Paul McCartney - Good Evening New York City

2010-07-06 16:18
Good Evening New York City

"I went over to my friend George's house" (yaaaaaayyyy)... "I wrote this for Linda" (yaaaaaayyyyy) ... "You know this song I wrote about John" (yaaaaaayyy)... "We released Pepper on Friday, and on Sunday we all went to see Jimi." (yaaaaaayyyy).

Indeed, is it really defensible to criticise a guy who single-handedly wrote more popular music than any other living person? The short answer is no.

But the long answer is that if you get paid for finding flaws, you will. And so it’s best to get the downside out the way first...

The most disappointing aspect of the whole deal is the band. Macca has stuck with compact five-piece outfit, relegating classic orchestrations and such to what sounds like either programmed or synthesised replacements. It works a lot of the time, but not always. For example, "The Long and Winding Road" is good enough, but "My Love" strangely isn't.

Furthermore, somebody should have fronted for a few backup singers. With respect to Macca’s band of competent musicians, the vocal requirements of his heyday seem a bit beyond a murder of rock n rollers in their thirties and forties (in Mac's case, he occasionally does get up there, despite being in his sixties).

As it turns out, the concert looks rather like that of a band that didn’t have the time to make a huge go of it, and got up there to play before they realised that a gajillion people were going to show up. Which they did. The band just came to play the tunes, and so they do. Not badly, but not for a stadium of tens of thousands.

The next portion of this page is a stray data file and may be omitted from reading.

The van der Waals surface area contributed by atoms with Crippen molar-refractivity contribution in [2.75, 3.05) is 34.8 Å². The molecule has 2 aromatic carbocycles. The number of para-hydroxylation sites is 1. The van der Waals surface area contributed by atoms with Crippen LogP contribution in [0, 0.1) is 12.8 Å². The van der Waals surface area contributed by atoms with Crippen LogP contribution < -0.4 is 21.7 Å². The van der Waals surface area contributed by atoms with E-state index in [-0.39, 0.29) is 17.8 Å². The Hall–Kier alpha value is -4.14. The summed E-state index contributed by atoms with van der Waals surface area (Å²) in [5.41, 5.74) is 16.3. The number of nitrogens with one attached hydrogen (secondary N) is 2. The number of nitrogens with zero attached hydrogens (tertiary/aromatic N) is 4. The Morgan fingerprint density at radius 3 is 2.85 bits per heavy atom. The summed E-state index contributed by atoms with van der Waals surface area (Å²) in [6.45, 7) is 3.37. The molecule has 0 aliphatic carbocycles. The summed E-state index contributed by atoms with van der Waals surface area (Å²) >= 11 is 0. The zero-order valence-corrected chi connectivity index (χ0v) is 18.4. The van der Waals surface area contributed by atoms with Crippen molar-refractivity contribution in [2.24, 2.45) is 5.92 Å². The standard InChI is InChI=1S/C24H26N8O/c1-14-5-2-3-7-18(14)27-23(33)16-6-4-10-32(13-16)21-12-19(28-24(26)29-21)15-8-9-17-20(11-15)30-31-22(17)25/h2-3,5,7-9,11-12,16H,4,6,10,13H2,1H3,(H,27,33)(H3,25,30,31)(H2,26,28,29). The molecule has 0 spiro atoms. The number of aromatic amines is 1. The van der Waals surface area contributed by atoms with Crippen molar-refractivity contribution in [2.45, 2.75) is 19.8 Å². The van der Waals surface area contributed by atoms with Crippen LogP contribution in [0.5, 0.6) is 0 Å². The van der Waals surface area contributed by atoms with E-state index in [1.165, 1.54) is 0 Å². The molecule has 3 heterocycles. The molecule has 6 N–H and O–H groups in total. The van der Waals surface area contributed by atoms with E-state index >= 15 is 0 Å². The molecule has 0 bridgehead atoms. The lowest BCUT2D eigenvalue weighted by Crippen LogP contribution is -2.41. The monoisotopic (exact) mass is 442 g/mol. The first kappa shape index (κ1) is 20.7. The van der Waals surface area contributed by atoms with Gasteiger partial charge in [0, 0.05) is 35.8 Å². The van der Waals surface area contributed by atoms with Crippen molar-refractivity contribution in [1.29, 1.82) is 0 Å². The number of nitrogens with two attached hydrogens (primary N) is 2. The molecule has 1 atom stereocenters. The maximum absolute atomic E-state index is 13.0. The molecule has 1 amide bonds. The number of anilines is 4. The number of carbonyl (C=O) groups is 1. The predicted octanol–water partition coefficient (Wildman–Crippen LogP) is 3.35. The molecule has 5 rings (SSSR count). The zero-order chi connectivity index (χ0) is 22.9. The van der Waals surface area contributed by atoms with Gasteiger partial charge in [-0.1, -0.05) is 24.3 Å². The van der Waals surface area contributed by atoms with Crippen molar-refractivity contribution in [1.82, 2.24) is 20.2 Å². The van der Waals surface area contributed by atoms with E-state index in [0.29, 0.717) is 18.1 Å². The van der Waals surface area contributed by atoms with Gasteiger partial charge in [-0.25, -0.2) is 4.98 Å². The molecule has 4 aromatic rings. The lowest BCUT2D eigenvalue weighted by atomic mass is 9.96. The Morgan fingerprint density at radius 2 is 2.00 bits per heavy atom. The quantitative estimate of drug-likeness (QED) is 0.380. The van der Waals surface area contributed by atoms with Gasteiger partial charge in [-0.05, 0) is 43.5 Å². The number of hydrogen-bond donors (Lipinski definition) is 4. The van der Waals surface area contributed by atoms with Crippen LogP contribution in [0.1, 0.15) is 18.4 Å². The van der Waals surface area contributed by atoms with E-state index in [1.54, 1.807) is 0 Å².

And then, suddenly, it all turns around. The concert kicks into gear in the second half, starting with "I'm Down" which features a bizarre cross-cut between The Beatles at Shea in '65 and Macca today. It is bizarre because it doesn't happen anywhere else in the concert, and just seems like an oddity, placed in the middle of nowhere to catch you off-guard. No matter, it really works and will no doubt be a favourite part of the DVD for many.

Actually, the song more than suggests that Paul McCartney is still just a lad who loves rock n' roll. The up-tempo rockers are his obvious delight – cue “Back in the USSR”, “Helter Skelter”, and a superb "I Saw Her Standing There", featuring a walk-on Billy Joel, obviously taking a break from the backstage jol.

But the highlight by far is a rendition of Paul's Bond song "Live and Let Die". It’s the one point of the show that looks like money's been spent on it, delivering energetic performance, a crap load of pyro, and a suitably shocked (and singed) front row.

Elsewhere, McCartney does pepper the 2 and a half-hour show with Beatles classics (see what I did there?) - notably those that he mostly wrote, "A Day in the Life" excepted. These songs are not surprisingly the most singable of that famous repertoire.

And on that subject, most interesting are the latter-day Beatles tracks like "Got to Get You into My Life" and the aforementioned "Long and Winding Road", which are so essentially Macca, that they don't miss John, George and Ringo... at all.

For his part, especially when he’s on those classics, Macca looks like he's thinking about another time, another place a million miles away, but that's ok. If you remember these songs, you probably will be too.

Macca, arguably the greatest popular songwriter of the modern age, is by and large beyond criticism. Any artist who can entertain stadium crowds with anecdotes about his friends, calling them only by their first names and getting complete recognition in return, has deserved his place in musicology.

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Preshen Govender 2010/07/07 4:22 PM
  • Rating:
I loved the part where he stage dived
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